Uganda plans mass measles vaccination

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Uganda’s Health Ministry has said it is rolling out a mass immunisation campaign against measles for children under the age of five, as a measure to control an outbreak of the disease.

A baby is vaccinated in Pader, northern Uganda. Photo | Internet

The director of health services, Prof Anthony Mbonye, announced an outbreak of the disease in the capital Kampala and the neighbouring district of Wakiso, where 67 cases were reported in July.

“The Ministry of Health is undertaking a number of measures to control the spread of the disease, including investigating the extent of its spread in Kampala and Wakiso,” said Prof Mbonye.

Measles is an airborne disease that affects mostly children between the ages of six months and 10 years, although it can also affect adults.

Although Prof Mbonye said there was no cause for alarm, he urged the public to be vigilant and report any suspected cases to the nearest health facilities.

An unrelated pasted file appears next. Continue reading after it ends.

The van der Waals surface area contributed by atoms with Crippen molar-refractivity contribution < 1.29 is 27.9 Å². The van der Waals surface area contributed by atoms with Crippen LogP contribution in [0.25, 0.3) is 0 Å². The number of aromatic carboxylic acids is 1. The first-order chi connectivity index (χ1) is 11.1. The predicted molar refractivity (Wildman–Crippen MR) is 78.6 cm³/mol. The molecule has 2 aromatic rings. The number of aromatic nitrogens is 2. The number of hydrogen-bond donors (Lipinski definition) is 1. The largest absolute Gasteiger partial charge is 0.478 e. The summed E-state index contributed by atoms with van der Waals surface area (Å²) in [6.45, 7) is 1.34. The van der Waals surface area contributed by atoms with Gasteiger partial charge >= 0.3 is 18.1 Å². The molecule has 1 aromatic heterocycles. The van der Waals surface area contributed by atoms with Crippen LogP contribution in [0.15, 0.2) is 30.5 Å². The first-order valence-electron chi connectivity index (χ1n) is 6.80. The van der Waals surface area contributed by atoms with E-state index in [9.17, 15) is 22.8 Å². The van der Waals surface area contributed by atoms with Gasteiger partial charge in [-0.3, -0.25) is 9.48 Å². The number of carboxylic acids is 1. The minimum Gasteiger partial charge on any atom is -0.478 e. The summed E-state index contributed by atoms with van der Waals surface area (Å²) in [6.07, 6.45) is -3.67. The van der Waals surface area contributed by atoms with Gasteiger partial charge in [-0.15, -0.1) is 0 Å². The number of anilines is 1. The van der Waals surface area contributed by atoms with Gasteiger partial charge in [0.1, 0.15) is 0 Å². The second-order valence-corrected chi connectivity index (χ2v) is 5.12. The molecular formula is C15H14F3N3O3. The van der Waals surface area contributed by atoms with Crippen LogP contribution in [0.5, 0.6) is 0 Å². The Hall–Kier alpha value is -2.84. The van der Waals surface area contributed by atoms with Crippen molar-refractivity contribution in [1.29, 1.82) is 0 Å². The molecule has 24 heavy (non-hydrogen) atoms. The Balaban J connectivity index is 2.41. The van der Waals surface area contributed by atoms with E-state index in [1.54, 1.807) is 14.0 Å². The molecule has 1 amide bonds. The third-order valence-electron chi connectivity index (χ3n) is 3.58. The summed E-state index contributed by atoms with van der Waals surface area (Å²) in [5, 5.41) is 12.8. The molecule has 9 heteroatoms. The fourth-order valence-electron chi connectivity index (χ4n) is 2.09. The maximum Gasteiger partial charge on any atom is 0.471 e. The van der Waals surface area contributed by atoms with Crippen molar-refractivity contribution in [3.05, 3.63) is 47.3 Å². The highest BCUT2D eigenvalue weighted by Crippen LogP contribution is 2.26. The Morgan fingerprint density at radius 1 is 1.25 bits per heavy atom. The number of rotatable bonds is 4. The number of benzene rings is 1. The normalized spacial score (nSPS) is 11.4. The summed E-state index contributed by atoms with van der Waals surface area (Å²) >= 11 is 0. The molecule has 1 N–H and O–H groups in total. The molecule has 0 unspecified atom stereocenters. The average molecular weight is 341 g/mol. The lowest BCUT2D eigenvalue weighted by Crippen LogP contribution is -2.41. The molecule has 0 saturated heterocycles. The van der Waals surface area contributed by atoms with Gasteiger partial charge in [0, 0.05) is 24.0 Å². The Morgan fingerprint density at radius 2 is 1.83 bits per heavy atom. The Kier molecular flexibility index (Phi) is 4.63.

The public has also been urged to look out for common early symptoms associated with the disease, which include high fever, whooping cough, red swelling eyelids and muscle and body irritability.

According to the Ministry of Health, an estimated 20 per cent of people who get infected with measles often develop complications, which if not managed early enough can lead to death.

Despite previous mass vaccination campaigns, Uganda has had several outbreaks of the disease.

Prof Mbonye blamed it on parents who do not take their children for immunisation at the right time. Current national immunisation coverage stands at 85 per cent.

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